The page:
The simplistic explanation of a 1031 real estate exchange is that you negotiate the sale of your property and transfer ownership to a “Qualified Intermediary”, a professional position just for these exchanges. Your Intermediary then sells the property and holds the proceeds on your behalf. You then identify new properties and negotiate a purchase. The Intermediary makes the purchase with the proceeds they held for you and transfer the ownership of the new property to you.
With the 1031 real estate exchange, the capital gains and recapture taxes you would have otherwise owed from the sale of the first property are deferred until you sell the new property. This can also be done in reverse by acquiring the new property before selling the old property, however the process is more complex.
Remember these nine extra rules while undergoing 1031 real estate exchange:
- Any property involving in a 1031 real estate exchange must be used for business or investment. You can’t sell or receive a home, land under development or property purchased for resale. Sometimes the secondary and vacation homes can be qualified as investments but only if personal use was quite limited.
- Property received must be of “like-kind” to the property sold. In case of real estate, nearly everything is of like-kind; undeveloped land is of like kind to corporate offices and apartment buildings.
- The Intermediary is a necessary legal buffer because if you receive any money before the exchange is finished completely, then the tax-deferred treatment of gain is broken and all taxes become due immediately.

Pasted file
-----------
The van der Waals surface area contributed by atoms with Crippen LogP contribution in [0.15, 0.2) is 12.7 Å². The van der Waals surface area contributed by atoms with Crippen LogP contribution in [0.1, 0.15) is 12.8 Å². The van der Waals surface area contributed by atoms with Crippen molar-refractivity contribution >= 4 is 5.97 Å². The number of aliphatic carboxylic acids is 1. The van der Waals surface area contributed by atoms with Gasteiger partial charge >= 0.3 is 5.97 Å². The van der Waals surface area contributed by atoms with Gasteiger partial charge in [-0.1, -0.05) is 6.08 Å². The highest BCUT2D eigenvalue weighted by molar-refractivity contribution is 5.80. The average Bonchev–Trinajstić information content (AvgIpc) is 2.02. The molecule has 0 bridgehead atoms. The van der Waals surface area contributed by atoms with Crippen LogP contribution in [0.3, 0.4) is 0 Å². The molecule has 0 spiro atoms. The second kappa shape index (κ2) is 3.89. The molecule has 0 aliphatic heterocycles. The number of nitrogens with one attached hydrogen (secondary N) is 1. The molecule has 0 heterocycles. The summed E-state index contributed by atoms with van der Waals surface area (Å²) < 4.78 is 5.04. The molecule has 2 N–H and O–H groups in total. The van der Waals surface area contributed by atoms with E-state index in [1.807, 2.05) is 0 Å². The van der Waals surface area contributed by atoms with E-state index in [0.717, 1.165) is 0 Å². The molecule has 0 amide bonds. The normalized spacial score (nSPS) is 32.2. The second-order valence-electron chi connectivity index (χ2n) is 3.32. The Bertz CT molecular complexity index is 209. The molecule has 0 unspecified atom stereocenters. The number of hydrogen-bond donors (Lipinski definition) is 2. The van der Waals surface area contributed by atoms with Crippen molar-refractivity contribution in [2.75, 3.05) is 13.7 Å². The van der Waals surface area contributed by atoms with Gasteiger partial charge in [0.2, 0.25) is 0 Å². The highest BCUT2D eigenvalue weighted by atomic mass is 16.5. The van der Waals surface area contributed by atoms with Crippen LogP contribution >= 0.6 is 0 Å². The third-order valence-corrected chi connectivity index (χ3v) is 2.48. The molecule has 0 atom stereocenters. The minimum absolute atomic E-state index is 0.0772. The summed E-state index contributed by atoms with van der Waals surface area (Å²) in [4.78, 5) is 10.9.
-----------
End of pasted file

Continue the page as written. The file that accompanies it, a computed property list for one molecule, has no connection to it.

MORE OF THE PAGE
- Due to the complexity of 1031 exchanges, you are not allowed to act as your own Intermediary, nor designate anybody else who has acted as your agent for the last two years including the real estate agents, accountants, investment brokers, employees, and attorneys, so there are a brand of professionals who are Qualified Intermediaries.
- From the day the property is sold, you have 45 calendar days to find the potential new properties and 180 days to complete the exchange. These windows are strict, and they count holidays and weekends which cannot be extended or run concurrently.
- Identification must be made in writing with a clear description of the new properties and must be delivered to and signed by the Intermediary or current owner of the new property.
- Purchasing a new property of equal or greater value than the one you sold is a good idea because any funds left over at the end or additional property received with the new real estate are counted as “boot” and immediately taxed as capital gains. When the newly acquired property is transferred back to you by the Intermediary along with any boot such as leftover funds or the additional property acquired then the exchange is completed. Fortunately, the boot and net gain due to the real estate exchange are taxed instantly in reality and they do not void the deferral of capital gain and recapture taxes that were rolled into the new property.
- The cost basis for the new property is equal to the basis of the old property. The new basis is decreased by the amount of any boot received and then increased by any gain which is taxed during the exchange.
- Last but not least; be cautious while engaging in this kind transaction with family members because the tax-deferred gains can be forced into recognition in an exchange between related parties if either party sells their property before two years pass.
The most beneficial use of the 1031 exchange rules is to keep exchanging the acquired property. The deferred taxes will roll into that property to be recognized on its sale. If the property is retained long enough, and the last acquired property is passed on to heirs, it will receive a step up in the cost basis at which point the taxes due vanish effectively. A 1031 exchange is tricky to manage but definitely worth investigating.